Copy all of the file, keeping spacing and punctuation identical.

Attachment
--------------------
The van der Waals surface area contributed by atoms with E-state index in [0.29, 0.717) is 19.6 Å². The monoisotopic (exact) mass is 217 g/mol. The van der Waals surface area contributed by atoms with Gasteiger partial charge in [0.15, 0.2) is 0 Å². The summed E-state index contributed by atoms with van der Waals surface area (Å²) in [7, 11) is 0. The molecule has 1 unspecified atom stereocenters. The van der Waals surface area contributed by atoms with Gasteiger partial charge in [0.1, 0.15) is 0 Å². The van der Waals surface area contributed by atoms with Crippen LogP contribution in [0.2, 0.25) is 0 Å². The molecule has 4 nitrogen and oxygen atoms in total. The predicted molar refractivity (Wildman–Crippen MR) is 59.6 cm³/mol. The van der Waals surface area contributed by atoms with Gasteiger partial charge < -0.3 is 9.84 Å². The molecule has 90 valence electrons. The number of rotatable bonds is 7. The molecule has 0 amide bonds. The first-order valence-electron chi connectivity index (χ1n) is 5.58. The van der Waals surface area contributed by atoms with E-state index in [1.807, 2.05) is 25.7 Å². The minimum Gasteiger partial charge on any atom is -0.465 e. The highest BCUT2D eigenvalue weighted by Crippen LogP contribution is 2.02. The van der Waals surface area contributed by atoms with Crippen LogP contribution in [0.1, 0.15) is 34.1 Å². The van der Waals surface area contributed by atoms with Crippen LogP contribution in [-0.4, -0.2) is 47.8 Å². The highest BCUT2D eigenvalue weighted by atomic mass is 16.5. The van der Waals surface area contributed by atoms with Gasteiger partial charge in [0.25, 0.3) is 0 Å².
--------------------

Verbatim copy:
The van der Waals surface area contributed by atoms with E-state index in [0.29, 0.717) is 19.6 Å². The monoisotopic (exact) mass is 217 g/mol. The van der Waals surface area contributed by atoms with Gasteiger partial charge in [0.15, 0.2) is 0 Å². The summed E-state index contributed by atoms with van der Waals surface area (Å²) in [7, 11) is 0. The molecule has 1 unspecified atom stereocenters. The van der Waals surface area contributed by atoms with Gasteiger partial charge in [0.1, 0.15) is 0 Å². The van der Waals surface area contributed by atoms with Crippen LogP contribution in [0.2, 0.25) is 0 Å². The molecule has 4 nitrogen and oxygen atoms in total. The predicted molar refractivity (Wildman–Crippen MR) is 59.6 cm³/mol. The van der Waals surface area contributed by atoms with Gasteiger partial charge < -0.3 is 9.84 Å². The molecule has 90 valence electrons. The number of rotatable bonds is 7. The molecule has 0 amide bonds. The first-order valence-electron chi connectivity index (χ1n) is 5.58. The van der Waals surface area contributed by atoms with E-state index in [1.807, 2.05) is 25.7 Å². The minimum Gasteiger partial charge on any atom is -0.465 e. The highest BCUT2D eigenvalue weighted by Crippen LogP contribution is 2.02. The van der Waals surface area contributed by atoms with Crippen LogP contribution in [0.1, 0.15) is 34.1 Å². The van der Waals surface area contributed by atoms with Crippen LogP contribution in [-0.4, -0.2) is 47.8 Å². The highest BCUT2D eigenvalue weighted by atomic mass is 16.5. The van der Waals surface area contributed by atoms with Gasteiger partial charge in [0.25, 0.3) is 0 Å².